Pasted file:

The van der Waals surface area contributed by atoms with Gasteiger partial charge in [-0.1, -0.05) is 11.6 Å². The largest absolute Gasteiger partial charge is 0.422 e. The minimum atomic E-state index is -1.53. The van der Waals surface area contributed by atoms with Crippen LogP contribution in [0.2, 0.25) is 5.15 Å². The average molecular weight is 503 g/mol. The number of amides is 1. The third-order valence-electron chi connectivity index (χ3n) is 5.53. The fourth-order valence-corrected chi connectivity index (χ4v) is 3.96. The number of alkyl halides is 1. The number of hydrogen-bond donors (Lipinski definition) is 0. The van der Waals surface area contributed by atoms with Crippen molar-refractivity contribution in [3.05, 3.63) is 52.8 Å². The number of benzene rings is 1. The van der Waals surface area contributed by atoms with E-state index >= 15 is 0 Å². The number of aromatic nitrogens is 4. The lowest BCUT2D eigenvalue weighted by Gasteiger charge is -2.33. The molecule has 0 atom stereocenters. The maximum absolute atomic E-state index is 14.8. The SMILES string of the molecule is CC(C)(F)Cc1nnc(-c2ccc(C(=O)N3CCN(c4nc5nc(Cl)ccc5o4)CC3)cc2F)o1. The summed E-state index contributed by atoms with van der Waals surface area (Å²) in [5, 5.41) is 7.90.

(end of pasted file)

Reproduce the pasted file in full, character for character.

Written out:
The van der Waals surface area contributed by atoms with Gasteiger partial charge in [-0.1, -0.05) is 11.6 Å². The largest absolute Gasteiger partial charge is 0.422 e. The minimum atomic E-state index is -1.53. The van der Waals surface area contributed by atoms with Crippen LogP contribution in [0.2, 0.25) is 5.15 Å². The average molecular weight is 503 g/mol. The number of amides is 1. The third-order valence-electron chi connectivity index (χ3n) is 5.53. The fourth-order valence-corrected chi connectivity index (χ4v) is 3.96. The number of alkyl halides is 1. The number of hydrogen-bond donors (Lipinski definition) is 0. The van der Waals surface area contributed by atoms with Crippen molar-refractivity contribution in [3.05, 3.63) is 52.8 Å². The number of benzene rings is 1. The van der Waals surface area contributed by atoms with E-state index >= 15 is 0 Å². The number of aromatic nitrogens is 4. The lowest BCUT2D eigenvalue weighted by Gasteiger charge is -2.33. The molecule has 0 atom stereocenters. The maximum absolute atomic E-state index is 14.8. The SMILES string of the molecule is CC(C)(F)Cc1nnc(-c2ccc(C(=O)N3CCN(c4nc5nc(Cl)ccc5o4)CC3)cc2F)o1. The summed E-state index contributed by atoms with van der Waals surface area (Å²) in [5, 5.41) is 7.90.